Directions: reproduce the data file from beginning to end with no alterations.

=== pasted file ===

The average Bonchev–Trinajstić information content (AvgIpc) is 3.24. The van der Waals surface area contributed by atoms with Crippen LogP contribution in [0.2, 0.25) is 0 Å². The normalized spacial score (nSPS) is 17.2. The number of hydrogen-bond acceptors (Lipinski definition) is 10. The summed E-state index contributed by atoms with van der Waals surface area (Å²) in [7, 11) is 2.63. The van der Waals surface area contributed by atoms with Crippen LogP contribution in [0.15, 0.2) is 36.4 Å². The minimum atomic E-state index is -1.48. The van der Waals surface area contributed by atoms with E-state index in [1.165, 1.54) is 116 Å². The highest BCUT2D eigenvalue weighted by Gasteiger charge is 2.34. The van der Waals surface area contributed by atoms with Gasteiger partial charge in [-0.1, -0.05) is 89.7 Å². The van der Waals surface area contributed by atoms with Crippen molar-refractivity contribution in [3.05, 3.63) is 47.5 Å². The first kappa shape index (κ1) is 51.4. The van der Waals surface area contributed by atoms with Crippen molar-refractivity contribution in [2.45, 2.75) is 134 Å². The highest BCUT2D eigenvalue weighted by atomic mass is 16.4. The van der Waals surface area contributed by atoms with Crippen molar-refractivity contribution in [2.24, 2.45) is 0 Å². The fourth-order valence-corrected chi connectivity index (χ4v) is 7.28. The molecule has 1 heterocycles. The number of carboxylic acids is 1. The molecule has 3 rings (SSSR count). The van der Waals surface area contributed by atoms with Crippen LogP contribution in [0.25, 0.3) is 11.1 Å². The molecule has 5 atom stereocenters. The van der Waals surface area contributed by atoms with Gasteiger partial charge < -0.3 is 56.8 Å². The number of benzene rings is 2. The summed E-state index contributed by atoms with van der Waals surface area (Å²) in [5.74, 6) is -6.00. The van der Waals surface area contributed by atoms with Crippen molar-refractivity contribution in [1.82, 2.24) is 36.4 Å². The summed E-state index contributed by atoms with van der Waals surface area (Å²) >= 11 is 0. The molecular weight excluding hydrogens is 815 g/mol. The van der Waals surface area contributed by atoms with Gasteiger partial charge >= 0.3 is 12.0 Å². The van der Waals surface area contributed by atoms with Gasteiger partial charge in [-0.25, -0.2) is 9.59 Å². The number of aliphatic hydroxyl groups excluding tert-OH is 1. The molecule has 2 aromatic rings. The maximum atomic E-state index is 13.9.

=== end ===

The average Bonchev–Trinajstić information content (AvgIpc) is 3.24. The van der Waals surface area contributed by atoms with Crippen LogP contribution in [0.2, 0.25) is 0 Å². The normalized spacial score (nSPS) is 17.2. The number of hydrogen-bond acceptors (Lipinski definition) is 10. The summed E-state index contributed by atoms with van der Waals surface area (Å²) in [7, 11) is 2.63. The van der Waals surface area contributed by atoms with Crippen LogP contribution in [0.15, 0.2) is 36.4 Å². The minimum atomic E-state index is -1.48. The van der Waals surface area contributed by atoms with E-state index in [1.165, 1.54) is 116 Å². The highest BCUT2D eigenvalue weighted by Gasteiger charge is 2.34. The van der Waals surface area contributed by atoms with Gasteiger partial charge in [-0.1, -0.05) is 89.7 Å². The van der Waals surface area contributed by atoms with Crippen molar-refractivity contribution in [3.05, 3.63) is 47.5 Å². The first kappa shape index (κ1) is 51.4. The van der Waals surface area contributed by atoms with Crippen molar-refractivity contribution in [2.45, 2.75) is 134 Å². The highest BCUT2D eigenvalue weighted by atomic mass is 16.4. The van der Waals surface area contributed by atoms with Crippen molar-refractivity contribution in [2.24, 2.45) is 0 Å². The fourth-order valence-corrected chi connectivity index (χ4v) is 7.28. The molecule has 1 heterocycles. The number of carboxylic acids is 1. The molecule has 3 rings (SSSR count). The van der Waals surface area contributed by atoms with Crippen LogP contribution in [0.25, 0.3) is 11.1 Å². The molecule has 5 atom stereocenters. The van der Waals surface area contributed by atoms with Gasteiger partial charge < -0.3 is 56.8 Å². The number of benzene rings is 2. The summed E-state index contributed by atoms with van der Waals surface area (Å²) in [5.74, 6) is -6.00. The van der Waals surface area contributed by atoms with Crippen molar-refractivity contribution in [1.82, 2.24) is 36.4 Å². The summed E-state index contributed by atoms with van der Waals surface area (Å²) >= 11 is 0. The molecular weight excluding hydrogens is 815 g/mol. The van der Waals surface area contributed by atoms with Gasteiger partial charge >= 0.3 is 12.0 Å². The van der Waals surface area contributed by atoms with Gasteiger partial charge in [-0.25, -0.2) is 9.59 Å². The number of aliphatic hydroxyl groups excluding tert-OH is 1. The molecule has 2 aromatic rings. The maximum atomic E-state index is 13.9.